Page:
Poet Cicely Belle Blain’s debut collection, Burning Sugar, is a book that arrives ready and having already blazed a trail. Organized in three sections (“Place,” “Art,” and “Child”), this book is not merely an exploration of Black and queer and femme identity, or Black history, or even the lived experience of what it means to travel while Black. It is all of these things, but also a psychogeography, a portrait of being a child of diaspora. These poems perform difficult work, yet still make room for compassion and self-love. Each poem is a call for Black joy, despite the eternally harrowing nature of “the waters that brought us here” (“Northern California”).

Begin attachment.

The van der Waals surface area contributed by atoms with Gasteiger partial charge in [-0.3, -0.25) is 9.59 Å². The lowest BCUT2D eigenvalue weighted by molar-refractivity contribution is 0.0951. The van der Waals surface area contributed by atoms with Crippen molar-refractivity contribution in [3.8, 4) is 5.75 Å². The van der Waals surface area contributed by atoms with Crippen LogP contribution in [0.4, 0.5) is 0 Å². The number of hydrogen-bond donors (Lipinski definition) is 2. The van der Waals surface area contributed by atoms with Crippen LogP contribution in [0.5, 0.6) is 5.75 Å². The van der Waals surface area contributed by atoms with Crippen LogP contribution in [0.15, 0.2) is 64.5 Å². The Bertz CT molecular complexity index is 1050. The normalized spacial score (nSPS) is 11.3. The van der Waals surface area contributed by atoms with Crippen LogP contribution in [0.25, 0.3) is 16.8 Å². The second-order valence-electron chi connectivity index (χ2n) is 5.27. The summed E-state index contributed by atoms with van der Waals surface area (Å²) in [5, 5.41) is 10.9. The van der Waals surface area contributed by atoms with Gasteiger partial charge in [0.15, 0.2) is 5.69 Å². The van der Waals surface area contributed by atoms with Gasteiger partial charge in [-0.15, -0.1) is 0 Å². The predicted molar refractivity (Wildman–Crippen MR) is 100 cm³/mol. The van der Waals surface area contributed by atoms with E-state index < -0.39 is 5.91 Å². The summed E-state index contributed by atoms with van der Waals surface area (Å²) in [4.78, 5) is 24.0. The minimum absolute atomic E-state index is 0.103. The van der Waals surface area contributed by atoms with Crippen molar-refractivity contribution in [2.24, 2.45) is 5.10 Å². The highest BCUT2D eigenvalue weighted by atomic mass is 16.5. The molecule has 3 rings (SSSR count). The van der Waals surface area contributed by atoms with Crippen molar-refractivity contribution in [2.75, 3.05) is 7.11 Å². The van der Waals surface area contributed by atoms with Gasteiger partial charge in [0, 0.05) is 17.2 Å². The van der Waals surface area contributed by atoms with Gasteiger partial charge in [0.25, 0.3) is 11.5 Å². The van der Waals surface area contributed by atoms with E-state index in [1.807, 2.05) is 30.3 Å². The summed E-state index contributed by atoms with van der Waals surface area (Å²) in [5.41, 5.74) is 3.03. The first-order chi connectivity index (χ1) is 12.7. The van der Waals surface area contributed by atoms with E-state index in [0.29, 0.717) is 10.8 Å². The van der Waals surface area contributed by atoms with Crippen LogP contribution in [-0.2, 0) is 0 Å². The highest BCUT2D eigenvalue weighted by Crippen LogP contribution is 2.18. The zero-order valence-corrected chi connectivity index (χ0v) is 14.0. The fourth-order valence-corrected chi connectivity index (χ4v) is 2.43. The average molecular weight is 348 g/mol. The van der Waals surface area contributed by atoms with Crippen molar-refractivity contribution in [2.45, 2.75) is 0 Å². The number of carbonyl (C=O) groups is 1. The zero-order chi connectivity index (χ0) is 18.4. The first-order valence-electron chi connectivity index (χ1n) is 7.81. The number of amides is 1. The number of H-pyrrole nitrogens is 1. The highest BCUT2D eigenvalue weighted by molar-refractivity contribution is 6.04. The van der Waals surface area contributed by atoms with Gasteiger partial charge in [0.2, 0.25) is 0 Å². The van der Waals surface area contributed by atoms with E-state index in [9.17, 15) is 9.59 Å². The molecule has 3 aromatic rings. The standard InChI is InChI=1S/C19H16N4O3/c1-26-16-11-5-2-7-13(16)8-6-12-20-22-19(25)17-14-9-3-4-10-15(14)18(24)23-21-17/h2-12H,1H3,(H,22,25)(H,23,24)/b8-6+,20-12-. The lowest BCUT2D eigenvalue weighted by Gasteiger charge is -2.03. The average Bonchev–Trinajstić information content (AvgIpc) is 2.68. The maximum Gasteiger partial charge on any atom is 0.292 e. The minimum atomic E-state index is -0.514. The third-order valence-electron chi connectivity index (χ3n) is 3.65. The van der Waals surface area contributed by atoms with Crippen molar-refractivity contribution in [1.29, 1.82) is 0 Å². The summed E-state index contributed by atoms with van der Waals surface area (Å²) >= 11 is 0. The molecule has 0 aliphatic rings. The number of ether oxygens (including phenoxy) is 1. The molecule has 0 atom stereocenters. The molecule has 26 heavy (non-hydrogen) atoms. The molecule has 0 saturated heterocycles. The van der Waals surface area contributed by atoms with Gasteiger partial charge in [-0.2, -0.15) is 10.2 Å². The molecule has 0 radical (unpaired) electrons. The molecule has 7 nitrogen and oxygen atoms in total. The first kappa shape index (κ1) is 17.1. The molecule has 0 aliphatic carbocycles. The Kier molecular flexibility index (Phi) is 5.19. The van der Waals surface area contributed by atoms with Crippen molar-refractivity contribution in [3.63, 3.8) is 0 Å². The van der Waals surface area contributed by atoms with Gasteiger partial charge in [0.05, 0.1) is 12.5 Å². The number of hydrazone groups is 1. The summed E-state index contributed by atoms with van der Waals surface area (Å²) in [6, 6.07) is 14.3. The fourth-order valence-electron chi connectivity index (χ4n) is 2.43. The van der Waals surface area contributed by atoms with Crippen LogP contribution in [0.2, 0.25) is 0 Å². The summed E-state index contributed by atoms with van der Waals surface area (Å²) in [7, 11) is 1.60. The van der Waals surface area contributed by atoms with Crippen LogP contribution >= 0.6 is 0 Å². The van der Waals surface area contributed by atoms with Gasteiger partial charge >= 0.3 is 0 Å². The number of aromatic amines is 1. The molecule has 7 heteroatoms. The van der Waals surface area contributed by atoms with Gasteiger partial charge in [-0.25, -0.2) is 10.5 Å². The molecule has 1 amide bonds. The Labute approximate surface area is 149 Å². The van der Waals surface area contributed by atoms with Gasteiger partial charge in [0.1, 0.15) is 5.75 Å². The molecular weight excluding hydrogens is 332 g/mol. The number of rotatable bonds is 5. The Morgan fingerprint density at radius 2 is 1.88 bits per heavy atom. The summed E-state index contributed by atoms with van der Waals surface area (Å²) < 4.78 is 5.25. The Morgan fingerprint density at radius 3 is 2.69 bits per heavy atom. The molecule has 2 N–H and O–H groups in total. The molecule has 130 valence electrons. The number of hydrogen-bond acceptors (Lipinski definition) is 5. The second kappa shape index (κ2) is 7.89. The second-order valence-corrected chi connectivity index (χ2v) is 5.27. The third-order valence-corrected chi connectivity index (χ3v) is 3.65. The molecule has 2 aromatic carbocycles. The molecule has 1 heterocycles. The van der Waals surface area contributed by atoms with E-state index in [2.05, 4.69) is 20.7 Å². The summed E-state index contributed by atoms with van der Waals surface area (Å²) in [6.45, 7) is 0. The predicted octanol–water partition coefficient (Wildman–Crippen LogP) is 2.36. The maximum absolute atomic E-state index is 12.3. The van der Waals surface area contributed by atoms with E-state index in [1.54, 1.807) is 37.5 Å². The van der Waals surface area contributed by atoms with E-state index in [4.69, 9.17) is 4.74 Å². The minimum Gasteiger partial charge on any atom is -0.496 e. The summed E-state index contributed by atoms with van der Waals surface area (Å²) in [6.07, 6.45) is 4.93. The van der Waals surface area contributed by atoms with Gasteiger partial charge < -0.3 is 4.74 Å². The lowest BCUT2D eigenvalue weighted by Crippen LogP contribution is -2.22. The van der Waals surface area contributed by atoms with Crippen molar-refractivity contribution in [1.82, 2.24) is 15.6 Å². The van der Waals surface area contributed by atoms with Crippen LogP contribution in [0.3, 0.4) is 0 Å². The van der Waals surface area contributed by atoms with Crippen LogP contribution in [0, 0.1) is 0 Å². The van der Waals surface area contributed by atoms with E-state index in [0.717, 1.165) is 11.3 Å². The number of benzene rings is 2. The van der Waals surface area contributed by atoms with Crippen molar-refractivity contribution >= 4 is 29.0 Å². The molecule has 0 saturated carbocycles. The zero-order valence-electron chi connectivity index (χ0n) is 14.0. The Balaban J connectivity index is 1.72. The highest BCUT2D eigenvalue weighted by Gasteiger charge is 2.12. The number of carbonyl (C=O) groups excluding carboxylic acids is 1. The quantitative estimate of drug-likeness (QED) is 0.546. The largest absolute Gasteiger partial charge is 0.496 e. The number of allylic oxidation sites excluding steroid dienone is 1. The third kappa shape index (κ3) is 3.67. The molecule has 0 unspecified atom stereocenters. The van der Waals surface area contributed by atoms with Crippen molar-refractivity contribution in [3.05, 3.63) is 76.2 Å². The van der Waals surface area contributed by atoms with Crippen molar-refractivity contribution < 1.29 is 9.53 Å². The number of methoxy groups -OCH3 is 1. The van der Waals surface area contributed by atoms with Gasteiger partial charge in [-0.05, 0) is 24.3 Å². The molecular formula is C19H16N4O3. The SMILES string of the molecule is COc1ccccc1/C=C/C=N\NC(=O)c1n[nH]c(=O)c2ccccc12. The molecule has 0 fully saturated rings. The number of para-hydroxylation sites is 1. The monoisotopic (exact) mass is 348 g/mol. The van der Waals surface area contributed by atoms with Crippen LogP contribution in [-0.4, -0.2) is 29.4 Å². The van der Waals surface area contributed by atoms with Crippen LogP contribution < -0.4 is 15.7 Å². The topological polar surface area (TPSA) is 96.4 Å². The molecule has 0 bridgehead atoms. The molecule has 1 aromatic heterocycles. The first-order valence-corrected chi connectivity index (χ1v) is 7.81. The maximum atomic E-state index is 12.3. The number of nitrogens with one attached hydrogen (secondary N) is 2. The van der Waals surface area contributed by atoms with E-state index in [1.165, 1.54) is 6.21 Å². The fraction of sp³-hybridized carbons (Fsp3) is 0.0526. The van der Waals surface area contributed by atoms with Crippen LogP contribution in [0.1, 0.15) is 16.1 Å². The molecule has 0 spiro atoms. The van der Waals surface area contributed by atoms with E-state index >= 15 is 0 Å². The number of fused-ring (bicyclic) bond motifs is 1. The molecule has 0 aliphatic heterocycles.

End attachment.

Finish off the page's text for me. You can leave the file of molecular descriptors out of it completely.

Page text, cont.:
Sachiko Murakami’s new collection, Render, is a complex poetic experiment in form, style, and narrative, weaving the poetics of trauma while grasping for objectivities to ground it into the concreteness of urban spaces. Throughout the book the poet borrows voices to elucidate the cycles of trauma that have scarred memory into illegibility.
“Poetry is transformative,” says Hustling Verse co-editor Justin Ducharme in the marketing material for the anthology of poetry by sex workers, “I believe this book can change minds.”
Leah Lakshmi Piepzna-Samarasinha’s Tonguebreaker is a survival handbook for working class disabled femmes of colour. In the opening inscription to the collection of performance texts and poems, Piepzna-Samarasinha lays out a blueprint for a crip future for “all femmes in struggle.” She creates alternate futures through her words, even as she refers to the reality of living precariously as a disabled femme of colour.